Before buying a property together, it is important to ensure you have an open discussion with your partner about whether it is intended that you should obtain a beneficial interest. If so, make sure you get this in writing, so that if the worst happens, you can back up your claims with evidence.

Do I have the right to remain living in our rented home?

Fewer and fewer people are able to buy their own homes these days, so what happens if you are living together in a rented property? Who gets to stay then?

If you are living with your partner in rented accommodation, and are not named on the tenancy agreement in your own right, then you will have no right to remain in the property if your partner asks you to leave.

However, if the tenancy agreement is in both names, you jointly have an equal right to remain living in the property. If necessary, it may be possible to transfer the joint tenancy into your partner’s sole name, or if they leave, your name, although the landlord would need to agree to change the tenancy agreement.

Can I force my partner to leave the home?

In certain circumstances, it may be possible to get a court order enabling you to remain in the former family home, although this must be done via issuing court proceedings. If you are thinking about obtaining an occupation order to protect your legal rights, then you should seek specialist legal advice.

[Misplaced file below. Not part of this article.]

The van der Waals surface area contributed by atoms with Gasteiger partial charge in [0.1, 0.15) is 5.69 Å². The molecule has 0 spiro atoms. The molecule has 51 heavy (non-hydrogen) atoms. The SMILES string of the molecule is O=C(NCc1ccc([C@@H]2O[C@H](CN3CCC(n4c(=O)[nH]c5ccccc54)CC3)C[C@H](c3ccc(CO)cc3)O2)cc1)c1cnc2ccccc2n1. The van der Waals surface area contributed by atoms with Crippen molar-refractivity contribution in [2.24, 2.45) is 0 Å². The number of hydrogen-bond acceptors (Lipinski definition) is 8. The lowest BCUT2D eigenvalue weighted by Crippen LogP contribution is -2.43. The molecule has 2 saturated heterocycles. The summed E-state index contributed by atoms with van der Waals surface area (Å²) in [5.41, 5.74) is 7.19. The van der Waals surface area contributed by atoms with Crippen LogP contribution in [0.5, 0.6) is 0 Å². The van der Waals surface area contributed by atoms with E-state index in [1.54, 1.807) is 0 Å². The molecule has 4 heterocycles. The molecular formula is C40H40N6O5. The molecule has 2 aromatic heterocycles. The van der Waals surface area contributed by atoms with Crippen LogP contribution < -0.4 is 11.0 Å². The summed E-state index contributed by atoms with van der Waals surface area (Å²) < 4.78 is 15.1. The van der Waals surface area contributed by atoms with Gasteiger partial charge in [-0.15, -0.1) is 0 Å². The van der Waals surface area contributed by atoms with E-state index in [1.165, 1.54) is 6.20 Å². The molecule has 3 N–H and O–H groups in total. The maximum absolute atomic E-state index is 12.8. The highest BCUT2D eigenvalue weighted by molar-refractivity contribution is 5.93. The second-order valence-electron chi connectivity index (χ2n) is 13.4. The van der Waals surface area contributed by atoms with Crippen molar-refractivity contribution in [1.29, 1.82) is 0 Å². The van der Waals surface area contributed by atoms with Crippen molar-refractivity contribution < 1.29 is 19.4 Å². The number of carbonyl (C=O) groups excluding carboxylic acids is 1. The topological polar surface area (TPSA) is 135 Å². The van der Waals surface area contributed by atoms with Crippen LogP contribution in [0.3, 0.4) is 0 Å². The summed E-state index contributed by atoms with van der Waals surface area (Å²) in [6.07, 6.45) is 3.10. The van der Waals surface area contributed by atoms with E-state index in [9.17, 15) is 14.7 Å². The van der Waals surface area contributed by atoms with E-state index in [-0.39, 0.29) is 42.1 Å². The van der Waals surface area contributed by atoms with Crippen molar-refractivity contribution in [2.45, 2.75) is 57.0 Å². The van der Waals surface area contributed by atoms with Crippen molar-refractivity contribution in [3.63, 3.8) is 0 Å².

What about our children? Do we have the same rights if we are not married?

Unmarried couples who have children together have the same parental rights and responsibilities as their married counterparts. Financial obligations surrounding the upkeep of children continue after the breakdown of a relationship, regardless of whether there is a divorce or the separation of a cohabiting couple.

Can I make a claim on my partner’s pension?

Generally speaking, unmarried couples do not have any right to benefit from their partner’s pension, unless they are formally named as a “nominated beneficiary”. Although in respect of the Local Government Pension Scheme, there is currently an exception to this rule.

Is the law likely to change for unmarried couples in the future?

If the Cohabitation Rights Bill becomes law, then it could change the situation regarding the legal rights of unmarried couples. Its main aim is to establish a framework of rights and responsibilities for couples living together who either have a dependent child, or have been cohabiting for a minimum of three years.

This would give couples the right to inherit their partner’s estate under intestacy rules (dying without making a will), apply to court for a financial settlement order if the relationship ends, and have an insurable interest in the life of their partner.

The bad news is that this is a private members’ bill and, as such, is extremely unlikely to progress beyond parliamentary debate.